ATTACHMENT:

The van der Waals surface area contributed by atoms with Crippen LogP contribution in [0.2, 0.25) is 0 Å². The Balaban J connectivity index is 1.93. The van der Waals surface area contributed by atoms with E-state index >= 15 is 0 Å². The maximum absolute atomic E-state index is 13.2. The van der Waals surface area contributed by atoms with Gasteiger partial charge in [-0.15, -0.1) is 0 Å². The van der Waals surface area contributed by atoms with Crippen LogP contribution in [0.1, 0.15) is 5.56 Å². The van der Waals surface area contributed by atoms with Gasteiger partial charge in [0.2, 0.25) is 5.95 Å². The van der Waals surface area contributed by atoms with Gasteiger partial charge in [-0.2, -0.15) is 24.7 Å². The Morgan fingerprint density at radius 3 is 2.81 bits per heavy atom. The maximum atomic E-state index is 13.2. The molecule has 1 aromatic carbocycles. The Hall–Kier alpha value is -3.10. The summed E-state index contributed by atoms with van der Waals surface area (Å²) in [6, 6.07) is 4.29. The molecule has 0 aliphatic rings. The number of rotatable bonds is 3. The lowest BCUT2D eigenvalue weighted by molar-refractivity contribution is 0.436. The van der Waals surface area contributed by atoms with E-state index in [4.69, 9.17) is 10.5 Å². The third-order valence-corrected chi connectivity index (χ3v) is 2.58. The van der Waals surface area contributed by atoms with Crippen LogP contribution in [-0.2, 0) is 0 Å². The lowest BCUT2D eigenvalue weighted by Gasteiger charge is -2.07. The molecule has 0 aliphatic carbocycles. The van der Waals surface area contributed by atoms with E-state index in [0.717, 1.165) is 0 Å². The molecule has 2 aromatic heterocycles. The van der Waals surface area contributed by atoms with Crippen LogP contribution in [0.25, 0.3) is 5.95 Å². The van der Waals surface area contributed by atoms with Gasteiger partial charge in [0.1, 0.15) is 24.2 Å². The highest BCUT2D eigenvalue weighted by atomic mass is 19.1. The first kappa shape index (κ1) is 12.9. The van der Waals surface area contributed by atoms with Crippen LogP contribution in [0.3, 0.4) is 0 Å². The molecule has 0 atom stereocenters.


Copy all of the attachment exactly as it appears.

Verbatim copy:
The van der Waals surface area contributed by atoms with Crippen LogP contribution in [0.2, 0.25) is 0 Å². The Balaban J connectivity index is 1.93. The van der Waals surface area contributed by atoms with E-state index >= 15 is 0 Å². The maximum absolute atomic E-state index is 13.2. The van der Waals surface area contributed by atoms with Gasteiger partial charge in [-0.15, -0.1) is 0 Å². The van der Waals surface area contributed by atoms with Crippen LogP contribution in [0.1, 0.15) is 5.56 Å². The van der Waals surface area contributed by atoms with Gasteiger partial charge in [0.2, 0.25) is 5.95 Å². The van der Waals surface area contributed by atoms with Gasteiger partial charge in [-0.2, -0.15) is 24.7 Å². The Morgan fingerprint density at radius 3 is 2.81 bits per heavy atom. The maximum atomic E-state index is 13.2. The molecule has 1 aromatic carbocycles. The Hall–Kier alpha value is -3.10. The summed E-state index contributed by atoms with van der Waals surface area (Å²) in [6, 6.07) is 4.29. The molecule has 0 aliphatic rings. The number of rotatable bonds is 3. The lowest BCUT2D eigenvalue weighted by molar-refractivity contribution is 0.436. The van der Waals surface area contributed by atoms with E-state index in [4.69, 9.17) is 10.5 Å². The third-order valence-corrected chi connectivity index (χ3v) is 2.58. The van der Waals surface area contributed by atoms with Crippen LogP contribution in [-0.2, 0) is 0 Å². The lowest BCUT2D eigenvalue weighted by Gasteiger charge is -2.07. The molecule has 0 aliphatic carbocycles. The van der Waals surface area contributed by atoms with E-state index in [0.717, 1.165) is 0 Å². The molecule has 2 aromatic heterocycles. The van der Waals surface area contributed by atoms with Crippen LogP contribution in [0.25, 0.3) is 5.95 Å². The van der Waals surface area contributed by atoms with Gasteiger partial charge in [0.1, 0.15) is 24.2 Å². The highest BCUT2D eigenvalue weighted by atomic mass is 19.1. The first kappa shape index (κ1) is 12.9. The van der Waals surface area contributed by atoms with Crippen LogP contribution in [0.3, 0.4) is 0 Å². The molecule has 0 atom stereocenters.